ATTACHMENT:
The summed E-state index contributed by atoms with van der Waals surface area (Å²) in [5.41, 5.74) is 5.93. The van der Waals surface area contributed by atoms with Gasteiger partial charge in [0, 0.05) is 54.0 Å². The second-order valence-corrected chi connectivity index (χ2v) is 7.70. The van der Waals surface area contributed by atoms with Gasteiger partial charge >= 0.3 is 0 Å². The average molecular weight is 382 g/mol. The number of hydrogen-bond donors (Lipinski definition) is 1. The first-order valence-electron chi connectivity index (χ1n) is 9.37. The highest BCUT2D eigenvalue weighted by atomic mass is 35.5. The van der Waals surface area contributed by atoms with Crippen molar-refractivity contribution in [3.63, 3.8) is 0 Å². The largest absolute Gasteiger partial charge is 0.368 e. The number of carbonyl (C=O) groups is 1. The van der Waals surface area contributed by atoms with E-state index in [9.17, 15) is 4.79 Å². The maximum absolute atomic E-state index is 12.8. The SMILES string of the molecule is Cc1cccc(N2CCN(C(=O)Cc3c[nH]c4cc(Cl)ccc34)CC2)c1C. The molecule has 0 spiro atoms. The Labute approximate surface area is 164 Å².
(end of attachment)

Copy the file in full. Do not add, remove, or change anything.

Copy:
The summed E-state index contributed by atoms with van der Waals surface area (Å²) in [5.41, 5.74) is 5.93. The van der Waals surface area contributed by atoms with Gasteiger partial charge in [0, 0.05) is 54.0 Å². The second-order valence-corrected chi connectivity index (χ2v) is 7.70. The van der Waals surface area contributed by atoms with Gasteiger partial charge >= 0.3 is 0 Å². The average molecular weight is 382 g/mol. The number of hydrogen-bond donors (Lipinski definition) is 1. The first-order valence-electron chi connectivity index (χ1n) is 9.37. The highest BCUT2D eigenvalue weighted by atomic mass is 35.5. The van der Waals surface area contributed by atoms with Crippen molar-refractivity contribution in [3.63, 3.8) is 0 Å². The largest absolute Gasteiger partial charge is 0.368 e. The number of carbonyl (C=O) groups is 1. The van der Waals surface area contributed by atoms with E-state index in [9.17, 15) is 4.79 Å². The maximum absolute atomic E-state index is 12.8. The SMILES string of the molecule is Cc1cccc(N2CCN(C(=O)Cc3c[nH]c4cc(Cl)ccc34)CC2)c1C. The molecule has 0 spiro atoms. The Labute approximate surface area is 164 Å².